Altoona Mirror, August 11, 2001

Altoona Mirror

August 11, 2001

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Issue date: Saturday, August 11, 2001

Pages available: 84

Previous edition: Friday, August 10, 2001

Next edition: Sunday, August 12, 2001 - Used by the World's Finest Libraries and Institutions
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Publication name: Altoona Mirror

Location: Altoona, Pennsylvania

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Years available: 1876 - 2014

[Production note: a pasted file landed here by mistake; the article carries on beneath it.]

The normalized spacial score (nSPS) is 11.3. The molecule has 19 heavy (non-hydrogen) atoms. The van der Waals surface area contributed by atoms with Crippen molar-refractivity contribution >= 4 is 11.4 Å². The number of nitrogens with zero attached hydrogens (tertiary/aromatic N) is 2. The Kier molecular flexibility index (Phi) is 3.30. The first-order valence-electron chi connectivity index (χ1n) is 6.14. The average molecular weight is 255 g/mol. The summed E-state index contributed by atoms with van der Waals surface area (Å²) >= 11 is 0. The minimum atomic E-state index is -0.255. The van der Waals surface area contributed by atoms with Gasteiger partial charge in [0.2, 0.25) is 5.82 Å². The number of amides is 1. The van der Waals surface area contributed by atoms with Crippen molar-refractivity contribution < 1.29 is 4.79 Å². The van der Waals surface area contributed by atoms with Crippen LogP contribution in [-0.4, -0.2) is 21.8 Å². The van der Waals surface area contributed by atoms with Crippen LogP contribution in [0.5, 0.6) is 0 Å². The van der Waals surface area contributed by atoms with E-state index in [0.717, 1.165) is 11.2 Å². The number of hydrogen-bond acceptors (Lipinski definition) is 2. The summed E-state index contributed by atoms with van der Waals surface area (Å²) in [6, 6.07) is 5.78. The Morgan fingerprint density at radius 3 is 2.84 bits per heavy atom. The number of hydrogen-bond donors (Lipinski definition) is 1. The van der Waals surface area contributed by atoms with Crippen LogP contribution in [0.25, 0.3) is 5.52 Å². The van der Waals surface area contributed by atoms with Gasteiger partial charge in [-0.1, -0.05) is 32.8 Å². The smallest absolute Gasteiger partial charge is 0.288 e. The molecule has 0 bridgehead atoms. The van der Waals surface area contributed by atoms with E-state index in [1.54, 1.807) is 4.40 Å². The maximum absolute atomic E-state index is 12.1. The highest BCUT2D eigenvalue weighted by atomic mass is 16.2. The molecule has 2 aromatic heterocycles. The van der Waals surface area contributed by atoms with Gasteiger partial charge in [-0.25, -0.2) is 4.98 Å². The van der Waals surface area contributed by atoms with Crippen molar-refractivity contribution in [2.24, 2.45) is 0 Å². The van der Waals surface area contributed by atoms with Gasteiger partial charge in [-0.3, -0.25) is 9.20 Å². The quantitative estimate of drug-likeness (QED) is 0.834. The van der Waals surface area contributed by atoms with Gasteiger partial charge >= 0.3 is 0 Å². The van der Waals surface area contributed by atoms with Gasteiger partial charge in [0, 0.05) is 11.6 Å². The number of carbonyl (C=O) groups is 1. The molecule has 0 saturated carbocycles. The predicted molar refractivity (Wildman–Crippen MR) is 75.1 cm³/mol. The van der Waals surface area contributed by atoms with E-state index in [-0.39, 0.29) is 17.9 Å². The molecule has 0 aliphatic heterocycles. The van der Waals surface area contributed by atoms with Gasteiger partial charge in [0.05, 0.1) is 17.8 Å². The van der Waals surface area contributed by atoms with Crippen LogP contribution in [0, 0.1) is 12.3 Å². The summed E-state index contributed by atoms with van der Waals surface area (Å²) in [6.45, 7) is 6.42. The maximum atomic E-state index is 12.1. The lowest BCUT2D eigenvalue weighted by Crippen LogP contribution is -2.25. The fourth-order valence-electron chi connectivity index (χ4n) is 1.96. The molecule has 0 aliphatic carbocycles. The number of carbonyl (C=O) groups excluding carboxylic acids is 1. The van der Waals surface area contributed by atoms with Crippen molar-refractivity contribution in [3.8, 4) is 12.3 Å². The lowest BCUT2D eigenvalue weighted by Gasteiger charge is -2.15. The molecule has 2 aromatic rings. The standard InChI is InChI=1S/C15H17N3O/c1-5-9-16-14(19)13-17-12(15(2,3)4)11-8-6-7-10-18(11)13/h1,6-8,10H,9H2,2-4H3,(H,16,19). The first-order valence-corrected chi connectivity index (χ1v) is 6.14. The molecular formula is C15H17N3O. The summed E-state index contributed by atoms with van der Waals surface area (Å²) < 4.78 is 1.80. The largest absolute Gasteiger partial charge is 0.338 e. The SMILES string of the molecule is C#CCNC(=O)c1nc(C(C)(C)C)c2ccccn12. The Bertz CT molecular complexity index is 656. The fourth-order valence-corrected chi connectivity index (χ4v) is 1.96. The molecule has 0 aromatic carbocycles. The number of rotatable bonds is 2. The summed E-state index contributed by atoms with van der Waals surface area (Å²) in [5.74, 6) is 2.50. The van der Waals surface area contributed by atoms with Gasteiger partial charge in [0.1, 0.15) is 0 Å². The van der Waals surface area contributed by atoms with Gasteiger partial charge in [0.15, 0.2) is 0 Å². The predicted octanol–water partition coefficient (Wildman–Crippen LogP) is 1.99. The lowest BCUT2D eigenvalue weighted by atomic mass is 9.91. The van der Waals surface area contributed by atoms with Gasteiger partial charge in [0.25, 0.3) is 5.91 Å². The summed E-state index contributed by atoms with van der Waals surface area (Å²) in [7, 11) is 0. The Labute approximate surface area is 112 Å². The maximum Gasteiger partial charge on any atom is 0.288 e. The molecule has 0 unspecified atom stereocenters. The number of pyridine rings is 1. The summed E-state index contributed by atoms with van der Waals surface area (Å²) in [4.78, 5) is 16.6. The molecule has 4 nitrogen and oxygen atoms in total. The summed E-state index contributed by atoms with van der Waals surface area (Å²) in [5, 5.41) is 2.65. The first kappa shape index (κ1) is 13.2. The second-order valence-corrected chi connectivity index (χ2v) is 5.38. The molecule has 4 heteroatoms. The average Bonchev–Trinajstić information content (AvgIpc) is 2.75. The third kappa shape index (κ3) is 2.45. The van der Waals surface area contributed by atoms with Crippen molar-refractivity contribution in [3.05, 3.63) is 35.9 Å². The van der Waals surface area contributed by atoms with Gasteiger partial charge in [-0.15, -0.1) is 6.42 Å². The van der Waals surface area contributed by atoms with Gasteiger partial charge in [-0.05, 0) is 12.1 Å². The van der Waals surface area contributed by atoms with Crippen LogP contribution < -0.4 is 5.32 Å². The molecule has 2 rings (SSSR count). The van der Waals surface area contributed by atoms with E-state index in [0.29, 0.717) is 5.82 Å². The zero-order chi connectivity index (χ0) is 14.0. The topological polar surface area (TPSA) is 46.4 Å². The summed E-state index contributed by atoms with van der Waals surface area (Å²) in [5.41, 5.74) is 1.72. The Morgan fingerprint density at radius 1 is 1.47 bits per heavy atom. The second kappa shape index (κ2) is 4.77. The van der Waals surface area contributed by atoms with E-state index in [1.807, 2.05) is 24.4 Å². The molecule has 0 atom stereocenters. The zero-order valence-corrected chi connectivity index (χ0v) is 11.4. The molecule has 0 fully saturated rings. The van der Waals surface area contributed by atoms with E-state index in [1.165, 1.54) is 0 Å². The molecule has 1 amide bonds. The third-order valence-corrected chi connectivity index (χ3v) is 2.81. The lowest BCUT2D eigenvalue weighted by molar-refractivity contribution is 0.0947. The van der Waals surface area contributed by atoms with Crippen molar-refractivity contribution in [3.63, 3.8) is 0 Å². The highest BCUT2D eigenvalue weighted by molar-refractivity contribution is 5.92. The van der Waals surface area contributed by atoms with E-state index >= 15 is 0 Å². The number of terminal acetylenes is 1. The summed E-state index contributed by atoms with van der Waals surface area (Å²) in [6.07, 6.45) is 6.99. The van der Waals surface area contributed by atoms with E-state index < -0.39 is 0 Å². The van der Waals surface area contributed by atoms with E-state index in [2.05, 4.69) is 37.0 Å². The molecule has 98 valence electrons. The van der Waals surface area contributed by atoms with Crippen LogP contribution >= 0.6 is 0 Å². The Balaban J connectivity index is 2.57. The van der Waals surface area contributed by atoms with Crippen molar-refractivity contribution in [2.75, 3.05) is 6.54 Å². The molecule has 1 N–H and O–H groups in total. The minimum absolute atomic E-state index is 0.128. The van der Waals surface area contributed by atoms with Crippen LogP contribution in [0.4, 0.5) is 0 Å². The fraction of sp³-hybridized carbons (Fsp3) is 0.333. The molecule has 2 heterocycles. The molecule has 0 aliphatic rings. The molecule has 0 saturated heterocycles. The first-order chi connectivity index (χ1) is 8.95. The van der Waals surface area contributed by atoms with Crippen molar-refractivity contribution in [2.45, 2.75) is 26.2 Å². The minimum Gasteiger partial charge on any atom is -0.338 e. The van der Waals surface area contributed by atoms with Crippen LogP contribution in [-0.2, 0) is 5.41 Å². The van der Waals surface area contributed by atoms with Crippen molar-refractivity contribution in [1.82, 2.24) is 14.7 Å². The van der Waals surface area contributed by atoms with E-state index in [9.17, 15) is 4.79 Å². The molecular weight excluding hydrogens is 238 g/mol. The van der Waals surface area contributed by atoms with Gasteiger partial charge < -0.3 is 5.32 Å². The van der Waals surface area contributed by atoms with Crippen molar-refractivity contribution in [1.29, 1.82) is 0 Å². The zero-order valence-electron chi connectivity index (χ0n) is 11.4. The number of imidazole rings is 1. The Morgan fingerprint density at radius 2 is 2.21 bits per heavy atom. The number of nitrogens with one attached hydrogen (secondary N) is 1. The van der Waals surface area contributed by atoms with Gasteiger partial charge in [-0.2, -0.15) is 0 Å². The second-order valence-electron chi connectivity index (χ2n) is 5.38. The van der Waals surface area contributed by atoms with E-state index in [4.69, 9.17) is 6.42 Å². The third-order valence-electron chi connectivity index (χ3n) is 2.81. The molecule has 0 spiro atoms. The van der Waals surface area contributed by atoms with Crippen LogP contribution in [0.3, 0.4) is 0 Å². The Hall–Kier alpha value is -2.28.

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Altoona Mirror (Newspaper) - August 11, 2001, Altoona, Pennsylvania Workers make Huntingdon fair a success Life: What to consider when choosing paint Dl iKtrrar Copyright 2001 SATURDAY, AUGUST 11, 2001 newsstand Private producer Craftsman Darryl Yeager works on a toy. A finished long- nose tractor and bulldozer stand in the foreground. Area toy maker keeps his craft under wraps BY WALT FRANK Staff Writer BELLWOOD Darryl Yeager says he's the best kept secret in the area. Yeager, 64, a retired appliance repair teacher at the Greater Altoona Career and Technology Center, works in his shop in the Reightown area of Antis Township, turning out to wooden toys per year. Through his e-mail address (toymak- Yeager's Easy to Love Wooden Toys are sold worldwide. "There are so many people in the local area who have no idea I exist here; it is said Yeager, a member of the Northern Blair County Regional Sewer Authority and a former Antis Township supervisor. "I don't advertise because 1 don't want masses of people coming in he said. Yeager doesn't like to use the word manufacture to describe what he does. "I am a craftsman; I design and make wooden "They are mostly for children, but.spme are collec- tor's items." PfV Yeager said he always had an interest in woodworking but did riot have a background in it. His paternal grandfa- ther was a master carpenter, and his maternal grandfather was a cabinet maker. His father repaired television sets. "I am strictly self-taught. If I need to know how to do something, I research it and then do Yeager said. "I honestly believe people can do more than they think they can, if they are willing to try." Yeager'.s woodworking began as a hobby. "I built everything for the house I could build. I started out with wall racks and dough he said. "I started doing local craft shows and found out that toys sold better than any- thing else." Please see A10 Mirror pholos by J.D. Cavrich Darryl Yeager assembles a Pull Bee toy. The retired appliance repair teacher churns out to wooden toys per year in ahoutCO varieties. Housing market healthy Experts: Interest rate cuts have kept sales steady or better. BY LTNDA HUD KINS For the Mirror National news pundits whisper about recession while thousands of Blair County workers prepare to hit the unemployment lines. But local real estate agents say the housing market is doing well. "We have been very, very said Robert Pennington of Coldwell Banker Town and Country Real Estate. "Housing sales in most parts of the country are up, driven by inter- est rates being so he said. "We are very fortunate because our sales are up over this time last year." Other agents agree, but some with lesser degrees of enthusiasm. Ace Evey of John Hill Real Estate used the words "pretty good" to describe the real estate business. A lot of bad economic news has befallen the region recently, and some of the announced layoffs IN BUSINESS Microsoft should tie punished quickly (or its monopoly behavior because delay only further disrupt's the computer markel, Justice Departmenl lawyers argued Friday. The Bush administration announced Friday that it would impose a 19.3 percent penalty tariff ori softwood lumber imported from Canada. PAGE A9 haven't happened yet, he said. Even more expensive homes are moving, Evey said, adding the market remains "better than we all thought it might be or expected it to be. "I, at times, find it hard to believe myself." Others also expressed surprise about the market. "It's been pretty said Roger Meckley of Century 21. "My business is up from last year, but I don't know what it pertains to." Please see A6 Market Watch Below is a comparison of deeds transferred and mortgages recorded in Blair County. July 2000 Jan. 2001 Feb. 2001 Mar. 2001 Apr. 2001 May 2001 June 2001 July 2001 Source: Blair County Register And Recorders Office. Mirror graphic by Tom Worthfngton II STEM CELL RESEARCH Issue dividing clergy members, lawmakers BY RODERT IGOE Staff Writer As genetic researchers moved forward into the brave new world President Bush heralded Thurs- day sharply divided reaction in the wake of the decision. The issue of allowing limited fed- eral funding of stem cell research divides many lawmakers and reli- gious leaders, just as it divides many Americans. "I think the president handled the issue said U.S. R'ep. John Peterson, R-5th District. "I have no quarrel with his Debate moves to Congress, action to PAGE C1 views, and I have the same con- cerns about the issue that he has. I think his plan is a prudent course of action." In hjs televised address to the nation Thursday, Bush said he would endorse federal funding for research that uses only stem cells from embryos that already have been destroyed, such as from fertil- ity clinics. Please see A6 Murtha Specter Bar owners claim Wing Off decision a double standard BY WILLIAM KIHLER Staff Writer A city bar owner says the state needs to be as tough on Lakemont Park's Wing Off as it is on him. Mike Rubine, owner of Rubine's Bar, wants to organize fellow bar owners to protest the Liquor Control Board's new leniency ori minors' access to alcohol at special events like the Wing Off. Liquor Control Enforcement can cite bars for failing to ensure minors are supervised closely, but the state lacks an equivalent provi- sion for special events. "It's a double Rubine said. The LCE cited the Lakemont Volunteer Fire Company, the Wing- Off permit holder, after finding a 17-year-old girl drank beer given to her by a patron of legal drinking age July 26. But the citation was withdrawn after the board found the provision too generic and after reports that the Wing Off might not survive a ban on teens imposed by organizers to prevent a recurrence of under- age drinking. Bureau of Liquor Control super- visor Mary Mills never used the generic provision before for such a special event problem. But she tried it in the case of Wing Off because she didn't want to be harsh and she didn't want to ignore organizers' responsibility to ensure minors didn't consume alcohol. "On the .whole, they were doing what we want to see being done with these permits" by using wrist- bands to identify those of legal drinking age, Mills said. "But the fact was, we had a juve- nile drinking there, and we didn't want to just let that she said. It's not fair that the fire company got off the hook, Rubine said. Please see Wing A13 Subscription or home delivery questions: MS-7480 or ILL II BBLI. _1J 2 Lottery numbers, A2 Partly cloudy, Forecast, A2 The Magazine... Wine Spectator Says: b ITALIAN VILLA "7s One of the best Restaurants in the world for Wine Lovers" -Aug. 3ist Edition [01JOCAL Business Moviss I A9 Obituaries Opinion Local Scoreboard AS T? A8 B4 Nxnow Classilieds C2-14 tSrrJizT i Comics ____D5 Community news D2 Puzzles ______D4 Television D4 IN NATION Eight Marine Corps officers were charged with misconduct in connection with alleged falsification of maintenance records on the MV-22 Osprey. PACE 01 V ;